Leah Lakshmi Piepzna-Samarasinha (she/they)

By Anika Gopez

A drawing of an infinity sign with rainbow colors.
“Neurodiversity Symbol (Rainbow Infinity Sign)” by Anika Gopez.

It takes a lot of hard work and effort to be shortlisted for the Publishing Triangle once, but Leah Lakshmi Piepzna-Samarasinha has had their writing shortlisted five separate times. She is a nonbinary femme poet and writer. They are an intersectional activist, who advocates for disability justice as well as for Lesbian, Gay, Bi, Trans (LGBT+) and Black, Indigenous, and People Of Color (BIPOC) rights. Her works often surround themes of violence and abuse faced by transgender and/or queer BIPOC. They are autistic and are of Sri Lankan, Irish, and Galician/Romani descent. One such intersectional work that Piepzna-Samarasinha has done is her 2018 book Care Work: Dreaming Disability Justice, which focuses on the disabled LGBT+ BIPOC experience and how hard it is for this community to get the support they need from the government. Within this book, they also focus on reframing care work as an act of love and community, rather than a burden.

She wrote another book, The Future Is Disabled: Prophecies, Love Notes and Mourning Songs, in 2022 about the importance of sticking together within the disabled community, especially during trying times such as the pandemic. In the introduction of the book, they point out the ableism found in many science fiction stories that look to the future, protesting that disabled people are actually more equipped for the future than their able-bodied peers. She celebrates disabled resilience and wisdom, following up the introduction with a section describing how the disabled community has banded together and helped each other through an apocalyptic scenario like the pandemic. Another thing they did is create the Living Altars project in 2022, which provides a space for disabled LGBT+ BIPOC writers and creators to share their work and process the losses that they have faced due to the COVID-19 pandemic, climate change, and modern fascism. Along with the online spaces that the project provides disabled LGBT+ BIPOC creators, this project also aims to raise money to buy a physical space for these creators to congregate and share their work. Additionally, Piepzna-Samarasinha wrote a piece in the Reimagine Seattle Project about the experience of being disabled during the pandemic.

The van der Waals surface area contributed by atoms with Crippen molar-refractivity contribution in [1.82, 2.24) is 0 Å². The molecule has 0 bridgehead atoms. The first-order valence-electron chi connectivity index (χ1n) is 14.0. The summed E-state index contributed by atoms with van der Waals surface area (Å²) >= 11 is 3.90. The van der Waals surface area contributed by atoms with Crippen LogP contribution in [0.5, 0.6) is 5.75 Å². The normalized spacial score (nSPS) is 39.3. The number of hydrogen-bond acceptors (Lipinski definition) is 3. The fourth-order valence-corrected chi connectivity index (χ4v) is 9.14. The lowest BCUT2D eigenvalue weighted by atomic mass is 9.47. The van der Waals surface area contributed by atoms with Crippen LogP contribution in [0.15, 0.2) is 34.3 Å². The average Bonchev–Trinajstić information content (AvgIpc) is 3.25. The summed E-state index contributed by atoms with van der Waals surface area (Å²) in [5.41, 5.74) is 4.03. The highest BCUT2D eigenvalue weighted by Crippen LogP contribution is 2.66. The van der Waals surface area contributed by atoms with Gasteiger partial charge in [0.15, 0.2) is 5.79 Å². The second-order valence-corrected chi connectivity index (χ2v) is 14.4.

She also writes about her experience as a Sri Lankan in the United States and her fighting back against the intersection of racism, misogyny, and exoticization she faces due to this. Importantly, they choose to fight back against this not by hiding their ethnic identity as part of the Sri Lankan diaspora, but by embracing it as a show of courage. She writes further about her experiences as an LGBT+ BIPOC femme surviving and escaping abuse through her book Dirty river : A queer femme of color dreaming her way home. In summary, Leah Lakshmi Piepzna-Samarasinha is an influential writer who advocates for the disabled community and supports LGBT+ BIPOC creators.


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Badass Womxn and Enbies in the Pacific Northwest Volume 2 Copyright © 2023 by Badass Zine Machine is licensed under a Creative Commons Attribution-NonCommercial 4.0 International License, except where otherwise noted.